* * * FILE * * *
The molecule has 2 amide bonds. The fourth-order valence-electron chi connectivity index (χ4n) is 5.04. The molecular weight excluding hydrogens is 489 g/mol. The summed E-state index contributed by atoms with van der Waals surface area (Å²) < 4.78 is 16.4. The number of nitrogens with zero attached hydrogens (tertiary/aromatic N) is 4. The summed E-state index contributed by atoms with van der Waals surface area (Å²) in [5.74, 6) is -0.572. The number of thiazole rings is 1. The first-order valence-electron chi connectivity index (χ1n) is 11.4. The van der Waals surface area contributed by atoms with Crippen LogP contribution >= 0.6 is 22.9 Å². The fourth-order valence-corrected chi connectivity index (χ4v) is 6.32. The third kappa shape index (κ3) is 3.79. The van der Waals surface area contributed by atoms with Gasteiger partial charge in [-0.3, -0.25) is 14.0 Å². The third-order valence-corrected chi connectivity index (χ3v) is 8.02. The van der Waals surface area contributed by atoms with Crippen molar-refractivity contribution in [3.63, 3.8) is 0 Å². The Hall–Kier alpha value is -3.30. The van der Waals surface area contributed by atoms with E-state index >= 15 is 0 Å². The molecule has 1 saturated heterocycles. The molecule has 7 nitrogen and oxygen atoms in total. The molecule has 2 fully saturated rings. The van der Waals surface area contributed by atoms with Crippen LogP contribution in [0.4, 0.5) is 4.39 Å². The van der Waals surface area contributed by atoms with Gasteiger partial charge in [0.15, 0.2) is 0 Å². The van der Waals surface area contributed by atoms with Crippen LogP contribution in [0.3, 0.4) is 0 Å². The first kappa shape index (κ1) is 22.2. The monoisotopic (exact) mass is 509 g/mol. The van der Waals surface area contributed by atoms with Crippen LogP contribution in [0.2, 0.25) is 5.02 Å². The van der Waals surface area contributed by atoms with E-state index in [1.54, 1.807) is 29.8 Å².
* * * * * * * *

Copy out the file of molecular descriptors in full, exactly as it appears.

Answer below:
The molecule has 2 amide bonds. The fourth-order valence-electron chi connectivity index (χ4n) is 5.04. The molecular weight excluding hydrogens is 489 g/mol. The summed E-state index contributed by atoms with van der Waals surface area (Å²) < 4.78 is 16.4. The number of nitrogens with zero attached hydrogens (tertiary/aromatic N) is 4. The summed E-state index contributed by atoms with van der Waals surface area (Å²) in [5.74, 6) is -0.572. The number of thiazole rings is 1. The first-order valence-electron chi connectivity index (χ1n) is 11.4. The van der Waals surface area contributed by atoms with Crippen LogP contribution >= 0.6 is 22.9 Å². The fourth-order valence-corrected chi connectivity index (χ4v) is 6.32. The third kappa shape index (κ3) is 3.79. The van der Waals surface area contributed by atoms with Gasteiger partial charge in [-0.3, -0.25) is 14.0 Å². The third-order valence-corrected chi connectivity index (χ3v) is 8.02. The van der Waals surface area contributed by atoms with Crippen molar-refractivity contribution in [3.63, 3.8) is 0 Å². The Hall–Kier alpha value is -3.30. The van der Waals surface area contributed by atoms with E-state index >= 15 is 0 Å². The molecule has 1 saturated heterocycles. The molecule has 7 nitrogen and oxygen atoms in total. The molecule has 2 fully saturated rings. The van der Waals surface area contributed by atoms with Crippen LogP contribution in [0.4, 0.5) is 4.39 Å². The van der Waals surface area contributed by atoms with Gasteiger partial charge in [0.15, 0.2) is 0 Å². The van der Waals surface area contributed by atoms with Crippen LogP contribution in [0.3, 0.4) is 0 Å². The first kappa shape index (κ1) is 22.2. The monoisotopic (exact) mass is 509 g/mol. The van der Waals surface area contributed by atoms with Crippen LogP contribution in [0.2, 0.25) is 5.02 Å². The van der Waals surface area contributed by atoms with E-state index in [1.54, 1.807) is 29.8 Å².